I'll admit that when I first heard about the Peoples Climate March I was a little quick to judge it by the black and green eposter reading “Block Up!”, and failed to investigate its organizational connections. So when 350.org Toronto offered Food Not Bombs London some free spots on their buses to New York for the weekend of the Climate March, and a budget to cook a few meals for a couple hundred, I didn't think much of it.
Lots of NGOs endorse political actions and use their money to help people travel to participate in sponsored actions and most, if not all, NGOs, organizations, groups and people are imperfect in some way, as we are all the product of an imperfect system. So like many others, I took 350.org's connection to the Climate March with a grain of salt and figured that a free trip to New York would make for a fun, actionpacked weekend of radical activism with likeminded comrades old and new...just what a depressed anarchist needs to feel some inspiration. Besides, it meant I would be able to see my sister for the first time in about 3 years, if only for a couple of hours.
About an hour before we left town I listened to an interview with Indigenous activist and land defender Amanda Lickers of Reclaim Turtle Island, who had the critical analysis of the Climate March that I lacked. In this interview she discusses the corruption of superstar figures like Bill McKibben and Naomi Klein, who often use their fame to rally support for NGOs such as McKibben's own 350.org, pushing their involvement in social movements and actions including the Climate March and promoting them as neverbeforeseen, historymaking events that will “change everything” while completely erasing movements by oppressed and marginalized groups.
For example, Jaggi Singh of No One Is Illegal Montreal recently caught McKibben tweeting about how the Peoples Climate March was the “largest political gathering about anything in America in at least a decade”, which is 100% wrong, as Singh reminded him of the millions of immigrants and migrants mobilizing for their rights over the years. As Singh put it, McKibben was essentially erasing social movement history that didn't have the same financial and institutional backing as the Climate March.
These people and organizations have a history of completely disregarding the connections between environmental destruction, capitalism and historical as well as ongoing colonial violence. Indigenous voices are often not included in organizational processes nor are these lands acknowledged to be under colonial occupation. In fact these things tend to be deliberately erased from the conversation in favour of an activist culture that perpetuates Indigenous Tokenism (in other words, let's ask some of our Indigenous friends to show their faces at our event to make us look like good settlers), support for bandaid solutions to climate change that continue to exploit the most vulnerable, as well as political and corporate diplomacy and an overall deradicalization of grassroots movements in the spirit of humanism and “coming together”. Just because there was an Indigenous contingent during the march does not mean that this event was inclusive of Indigenous Peoples. It wasn't.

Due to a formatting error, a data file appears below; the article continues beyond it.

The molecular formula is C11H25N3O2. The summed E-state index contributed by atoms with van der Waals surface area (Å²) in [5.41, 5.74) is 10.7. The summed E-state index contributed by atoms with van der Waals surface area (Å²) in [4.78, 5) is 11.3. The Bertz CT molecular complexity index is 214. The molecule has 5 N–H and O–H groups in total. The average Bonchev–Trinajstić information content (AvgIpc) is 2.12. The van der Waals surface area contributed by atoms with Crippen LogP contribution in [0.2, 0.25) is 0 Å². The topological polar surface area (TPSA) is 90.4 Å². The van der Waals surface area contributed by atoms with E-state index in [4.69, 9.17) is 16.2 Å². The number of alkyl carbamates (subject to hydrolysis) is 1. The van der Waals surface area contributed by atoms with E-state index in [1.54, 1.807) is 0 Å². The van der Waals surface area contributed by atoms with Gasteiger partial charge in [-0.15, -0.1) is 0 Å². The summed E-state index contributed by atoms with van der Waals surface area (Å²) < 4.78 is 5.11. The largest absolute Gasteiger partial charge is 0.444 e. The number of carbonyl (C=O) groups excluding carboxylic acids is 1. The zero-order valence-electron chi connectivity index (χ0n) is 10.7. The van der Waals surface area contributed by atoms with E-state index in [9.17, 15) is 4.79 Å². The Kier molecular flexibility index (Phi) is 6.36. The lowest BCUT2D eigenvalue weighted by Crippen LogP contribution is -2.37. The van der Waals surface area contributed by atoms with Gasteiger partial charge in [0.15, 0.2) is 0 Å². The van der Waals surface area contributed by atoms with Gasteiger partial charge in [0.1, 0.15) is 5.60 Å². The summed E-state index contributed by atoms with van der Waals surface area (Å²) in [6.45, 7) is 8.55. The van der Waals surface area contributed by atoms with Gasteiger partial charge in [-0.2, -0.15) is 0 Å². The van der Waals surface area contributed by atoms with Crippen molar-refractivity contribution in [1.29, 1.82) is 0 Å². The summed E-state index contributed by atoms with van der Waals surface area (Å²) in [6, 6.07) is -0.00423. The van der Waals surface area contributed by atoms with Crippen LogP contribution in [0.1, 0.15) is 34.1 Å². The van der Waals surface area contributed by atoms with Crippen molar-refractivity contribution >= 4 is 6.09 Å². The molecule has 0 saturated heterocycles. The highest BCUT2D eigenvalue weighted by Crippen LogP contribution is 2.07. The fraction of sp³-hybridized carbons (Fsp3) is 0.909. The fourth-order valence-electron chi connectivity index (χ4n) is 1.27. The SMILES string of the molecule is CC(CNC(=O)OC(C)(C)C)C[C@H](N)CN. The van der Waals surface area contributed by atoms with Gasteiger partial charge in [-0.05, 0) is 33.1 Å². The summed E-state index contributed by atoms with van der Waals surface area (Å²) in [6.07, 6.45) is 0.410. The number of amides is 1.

The list goes on and on as to why 350.org is problematic. I'll admit that until I listened to Amanda's interview I had no idea just how connected this march was to them. This was, of course, my own fault for not doing my research and judging by the call out for a black bloc. But anyhow, I thought the Climate March was about finally annihilating Wall Street to kick off a radical anti-colonial environmental movement, not some white CEO getting worshipped by ecohipsters because he recycles. Another epic fail is the fact that the Peoples Climate March was approved by the NYPD.
One of the most important rules to keep in mind when changing the system is that we should not cooperate with those who work to uphold it. Why would we work with those who work against us? It makes no sense, unless of course, you still plan on benefiting from the system while mobilizing radical activists to serve yourself...which is exactly what I thing that people like Bill McKibben do.
But here's the thing: in and of itself, the Peoples Climate March was necessary and great as a political action. People SHOULD be marching in New York City, in every city, to speak out about not only climate change but capitalism, colonialism, censorship, corruption, war, racism, rape culture, heteronormativity and transphobia, police brutality, and more.
We SHOULD be taking the streets with our floats and signs and molotov cocktails and our voices, not just as demonstrations to prove a point but as insurrections to take what is rightfully ours...or I suppose I should say, so that Indigenous folks can take back what is rightfully theirs and decide for themselves what they want from the rest of us. But the problem is that everyone wants to talk about the work of big NGOs and celebrities and how their support benefits the movement rather than the fact that WE DON'T NEED SUPPORT FROM THESE PEOPLE. We can do this ourselves. We just have to decide to do it.
About 300,000 people participated in the Peoples Climate March. Clearly, we have the numbers. So can we do it for real sometime? Can we separate ourselves from NGOs and politicians already and just do what needs to be done, rather than go home after we've had our fun and settle back into our privileged lives? The survival of the human species depends on it, after all.
Bailey Lamon is a writer and photojournalist for The Indignants London.
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